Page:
In a recent letter sent to President Joseph R. Biden, American Society of Health-System Pharmacists (ASHP) and more than 50 other health systems and provider organizations requested that the president activate federal resources—such as the Department of Defense, the Public Health Service Commissioned Corps, and the Federal Emergency Management Agency (FEMA)—to establish mass vaccination sites that would supplement current coronavirus disease 2019 (COVID-19) vaccination efforts at hospitals, long-term care facilities, and pharmacies.

In the letter, the organizations explained that deploying federal resources to meet the needs of the public in the fight against COVID-19 is critical to ensuring the success of President Biden’s goal of vaccinating 100 million people during his first 100 days in office.

“The slow ramp up in vaccinations has demonstrated that using federal organizations to operate mass vaccination sites, in addition to vaccination efforts at hospitals and community pharmacies, will be necessary to ensure that anyone who wants the vaccine can get it, as doses become available,” said ASHP CEO Paul W. Abramowitz, PharmD, ScD (Hon), FASHP, in a press release.

ASHP joined other groups in urging the new administration to use pharmacy, nursing, and medical students, as well as retired health care workers, to support the ramping up of this vaccination process.

Currently, pharmacists, pharmacy technicians, and student pharmacists have already been playing a critical role in the administration of COVID-19 vaccines throughout the country, according to 2 surveys ASHP conducted in December 2020.

Among health systems, pharmacists and other pharmacy staff reported in a recent ASHP survey that their departments’ roles in vaccination included overseeing receipt, storage, and handling of vaccines (88%); overseeing coordination and administration of the vaccine to staff (54%); and monitoring adverse events and submitting Vaccine Adverse Event Reporting System reports (41%).

In hospitals, management has also utilized the pharmacy workforce to expand their COVID-19 vaccination staff. In an ASHP survey, approximately 40% of pharmacy respondents in hospitals reported vaccine administration was their primary role in the COVID-19 vaccination process.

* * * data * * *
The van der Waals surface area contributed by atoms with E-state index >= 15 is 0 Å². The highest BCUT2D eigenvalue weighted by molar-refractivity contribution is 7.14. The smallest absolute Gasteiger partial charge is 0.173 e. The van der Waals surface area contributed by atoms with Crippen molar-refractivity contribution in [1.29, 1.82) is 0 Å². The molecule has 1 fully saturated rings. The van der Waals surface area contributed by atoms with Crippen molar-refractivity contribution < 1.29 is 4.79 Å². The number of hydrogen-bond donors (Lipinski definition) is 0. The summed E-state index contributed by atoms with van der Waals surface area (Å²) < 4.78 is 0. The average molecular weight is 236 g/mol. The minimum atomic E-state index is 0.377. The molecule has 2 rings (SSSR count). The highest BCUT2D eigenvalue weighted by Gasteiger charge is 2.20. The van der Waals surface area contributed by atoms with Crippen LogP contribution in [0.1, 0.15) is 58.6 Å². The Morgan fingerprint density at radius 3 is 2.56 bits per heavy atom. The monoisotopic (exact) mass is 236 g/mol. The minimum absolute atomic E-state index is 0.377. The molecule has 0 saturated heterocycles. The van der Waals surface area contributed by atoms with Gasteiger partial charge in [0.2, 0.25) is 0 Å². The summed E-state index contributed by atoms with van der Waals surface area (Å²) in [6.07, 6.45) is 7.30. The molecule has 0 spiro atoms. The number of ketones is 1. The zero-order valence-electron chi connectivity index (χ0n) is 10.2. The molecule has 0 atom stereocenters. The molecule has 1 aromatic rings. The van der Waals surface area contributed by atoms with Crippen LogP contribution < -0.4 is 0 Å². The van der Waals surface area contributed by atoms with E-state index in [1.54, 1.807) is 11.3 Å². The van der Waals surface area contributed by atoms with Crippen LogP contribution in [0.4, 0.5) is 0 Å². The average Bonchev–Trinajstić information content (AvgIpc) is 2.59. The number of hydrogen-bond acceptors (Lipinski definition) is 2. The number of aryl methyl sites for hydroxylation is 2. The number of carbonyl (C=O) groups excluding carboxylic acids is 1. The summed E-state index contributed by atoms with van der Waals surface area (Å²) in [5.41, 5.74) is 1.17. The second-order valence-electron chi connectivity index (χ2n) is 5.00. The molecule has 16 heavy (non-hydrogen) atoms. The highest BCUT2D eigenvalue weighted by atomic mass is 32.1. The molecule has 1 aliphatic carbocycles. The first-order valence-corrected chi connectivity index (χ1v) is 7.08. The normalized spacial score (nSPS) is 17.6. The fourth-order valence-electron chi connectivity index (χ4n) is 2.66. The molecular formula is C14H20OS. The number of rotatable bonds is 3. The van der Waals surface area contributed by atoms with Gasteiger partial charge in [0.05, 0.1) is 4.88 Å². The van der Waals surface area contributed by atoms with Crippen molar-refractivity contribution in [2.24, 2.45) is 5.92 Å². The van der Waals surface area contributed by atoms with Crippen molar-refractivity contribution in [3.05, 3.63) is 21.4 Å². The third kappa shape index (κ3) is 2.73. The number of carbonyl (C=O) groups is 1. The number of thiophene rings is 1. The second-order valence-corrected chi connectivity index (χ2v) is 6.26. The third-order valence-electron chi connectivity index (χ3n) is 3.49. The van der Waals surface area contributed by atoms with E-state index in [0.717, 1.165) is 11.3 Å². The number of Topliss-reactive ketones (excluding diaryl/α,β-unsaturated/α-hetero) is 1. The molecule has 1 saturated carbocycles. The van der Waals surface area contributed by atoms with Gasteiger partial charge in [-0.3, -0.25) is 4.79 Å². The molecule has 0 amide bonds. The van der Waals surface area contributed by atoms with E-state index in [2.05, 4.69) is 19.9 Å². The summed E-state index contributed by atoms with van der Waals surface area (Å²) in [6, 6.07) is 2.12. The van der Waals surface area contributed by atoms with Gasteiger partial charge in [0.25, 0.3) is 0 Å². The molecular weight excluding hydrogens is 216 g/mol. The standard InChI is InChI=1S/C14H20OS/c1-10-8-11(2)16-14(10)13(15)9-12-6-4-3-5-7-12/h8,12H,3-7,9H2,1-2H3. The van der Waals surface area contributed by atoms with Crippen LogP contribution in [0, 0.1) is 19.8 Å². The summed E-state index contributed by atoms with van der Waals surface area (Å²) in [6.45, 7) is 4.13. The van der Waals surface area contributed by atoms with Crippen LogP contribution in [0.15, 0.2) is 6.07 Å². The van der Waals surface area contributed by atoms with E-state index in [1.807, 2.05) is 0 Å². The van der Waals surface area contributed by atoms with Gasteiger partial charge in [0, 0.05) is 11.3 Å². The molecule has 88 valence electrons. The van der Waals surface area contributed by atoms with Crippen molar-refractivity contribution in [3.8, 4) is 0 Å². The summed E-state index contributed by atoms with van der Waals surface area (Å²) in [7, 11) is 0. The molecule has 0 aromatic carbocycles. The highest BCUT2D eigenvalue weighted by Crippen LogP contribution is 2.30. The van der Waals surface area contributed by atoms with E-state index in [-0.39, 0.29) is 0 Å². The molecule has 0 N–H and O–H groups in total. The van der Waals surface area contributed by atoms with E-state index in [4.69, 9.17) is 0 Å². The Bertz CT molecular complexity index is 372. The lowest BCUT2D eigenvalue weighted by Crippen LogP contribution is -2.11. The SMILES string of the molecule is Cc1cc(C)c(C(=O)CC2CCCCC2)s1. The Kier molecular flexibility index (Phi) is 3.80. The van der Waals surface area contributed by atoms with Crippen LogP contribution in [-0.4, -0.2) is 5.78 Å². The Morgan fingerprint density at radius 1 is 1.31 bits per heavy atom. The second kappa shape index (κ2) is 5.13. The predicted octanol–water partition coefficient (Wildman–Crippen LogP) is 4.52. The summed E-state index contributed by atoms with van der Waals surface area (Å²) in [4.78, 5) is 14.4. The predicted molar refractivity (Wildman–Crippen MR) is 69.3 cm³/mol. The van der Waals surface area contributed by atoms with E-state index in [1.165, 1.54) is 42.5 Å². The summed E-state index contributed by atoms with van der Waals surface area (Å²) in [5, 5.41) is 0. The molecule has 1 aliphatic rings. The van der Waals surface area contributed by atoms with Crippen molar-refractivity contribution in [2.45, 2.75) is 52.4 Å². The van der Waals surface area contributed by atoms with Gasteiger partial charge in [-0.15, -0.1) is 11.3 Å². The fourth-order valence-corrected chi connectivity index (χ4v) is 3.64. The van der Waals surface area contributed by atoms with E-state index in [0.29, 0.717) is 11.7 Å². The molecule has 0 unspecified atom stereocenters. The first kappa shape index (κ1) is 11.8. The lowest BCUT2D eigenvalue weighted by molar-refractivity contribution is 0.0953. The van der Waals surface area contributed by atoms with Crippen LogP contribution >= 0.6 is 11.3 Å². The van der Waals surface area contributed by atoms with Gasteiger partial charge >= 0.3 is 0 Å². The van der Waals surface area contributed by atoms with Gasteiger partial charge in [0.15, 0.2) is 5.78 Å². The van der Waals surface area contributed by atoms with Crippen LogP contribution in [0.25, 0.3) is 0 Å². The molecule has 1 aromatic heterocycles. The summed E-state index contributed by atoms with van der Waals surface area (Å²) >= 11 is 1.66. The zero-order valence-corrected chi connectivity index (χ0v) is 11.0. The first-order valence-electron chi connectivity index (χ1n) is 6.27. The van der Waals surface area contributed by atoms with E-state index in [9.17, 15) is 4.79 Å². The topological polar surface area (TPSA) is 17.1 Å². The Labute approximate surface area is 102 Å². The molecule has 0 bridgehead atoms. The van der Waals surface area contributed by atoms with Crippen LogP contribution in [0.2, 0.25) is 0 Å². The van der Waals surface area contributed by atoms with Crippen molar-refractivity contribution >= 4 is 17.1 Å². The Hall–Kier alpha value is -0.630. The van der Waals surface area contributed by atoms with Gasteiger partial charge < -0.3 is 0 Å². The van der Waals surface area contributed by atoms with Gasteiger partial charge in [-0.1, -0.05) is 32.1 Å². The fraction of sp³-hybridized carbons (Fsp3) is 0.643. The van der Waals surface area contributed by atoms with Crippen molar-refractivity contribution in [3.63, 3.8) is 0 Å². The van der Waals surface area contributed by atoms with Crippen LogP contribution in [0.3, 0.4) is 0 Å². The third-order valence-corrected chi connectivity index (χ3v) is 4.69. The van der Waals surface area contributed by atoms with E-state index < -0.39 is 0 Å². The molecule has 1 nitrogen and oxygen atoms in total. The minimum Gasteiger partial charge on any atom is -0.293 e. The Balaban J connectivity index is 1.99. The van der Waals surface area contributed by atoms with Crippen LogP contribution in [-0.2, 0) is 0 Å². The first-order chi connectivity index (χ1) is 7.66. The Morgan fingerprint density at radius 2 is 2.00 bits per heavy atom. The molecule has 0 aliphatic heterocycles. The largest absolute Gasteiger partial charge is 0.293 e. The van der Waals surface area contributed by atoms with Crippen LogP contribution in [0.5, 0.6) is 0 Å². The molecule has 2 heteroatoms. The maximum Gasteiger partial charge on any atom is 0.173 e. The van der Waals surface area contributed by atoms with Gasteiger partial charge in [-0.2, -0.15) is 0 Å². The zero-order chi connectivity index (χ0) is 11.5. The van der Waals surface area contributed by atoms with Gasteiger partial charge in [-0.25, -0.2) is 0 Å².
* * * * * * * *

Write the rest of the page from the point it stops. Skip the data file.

In approximately one-third of the facilities that responded to the ASHP survey, the pharmacy was also noted to be involved in decisions about who would be prioritized for COVID-19 vaccination, where vaccines would be distributed to locations in the state or health system (30%), and how data would be processed into immunization databases (27%).

“Leveraging a highly qualified and empowered pharmacy workforce in all care settings is a vital step to expanding patient access to the COVID-19 vaccine,” Abramowitz said in the press release. “Pharmacists, pharmacy technicians, and student pharmacists serve as knowledgeable and accessible immunization providers in their communities, successfully collaborating with public health officials and other providers to ensure that there is broad protection from worsening and future outbreaks of the disease.” 

Additionally, 90% of pharmacists surveyed explained that they had either already been vaccinated against COVID-19 (32%) or would be vaccinated as soon as possible (56%). Furthermore, 11% responded that they planned to receive the vaccination later on, whereas only 1% responded that they were not planning to be vaccinated against COVID-19 in the future.

At many facilities, pharmacists and pharmacy staff have been prioritized in COVID-19 vaccination planning due to their key role in the success of such efforts. According to an ASHP survey, 19% of facilities have prioritized pharmacy staff for immediate vaccination, with early vaccination appointments going to those pharmacy staff who work directly with COVID-19 patient care areas (90%), work in direct non-COVID-19 patient care areas (50%), or work to administer COVID-19 vaccines (32%).

At schools and colleges of pharmacy, a recent ASHP survey showed that all 42 responding schools and colleges had been asked to provide student pharmacists to volunteer for COVID-19 immunizations. These pharmacy students have then been asked to support vaccinations in local health systems (55%); community pharmacies (14%); health departments, including vaccination in rural areas (17%); long-term care facilities (5%); and in-campus immunization efforts (29%).

Additionally, at least half of the pharmacy students at these schools and colleges are already certified immunizers, with 62% of deans reporting that approximately three-quarters of their pharmacy students meet the criteria established by the Department of Health and Human Services regarding the requirements to administer COVID-19 vaccines.

Due to the high demand for student volunteers in COVID-19 vaccine efforts across the country, some schools and colleges of pharmacy have needed to establish a centralized hub that can prioritize requests, establish guidelines for external partners who need student support, and develop rotations specific to COVID-19 vaccination efforts.

REFERENCE
ASHP Calls for Coordinated Federal Response to COVID-19 Vaccine Roll Out, Expansion of Vaccinator Workforce. Bethesda, MD: American Society of Health-System Pharmacists; January 19, 2021. [email] Accessed January 20, 2021.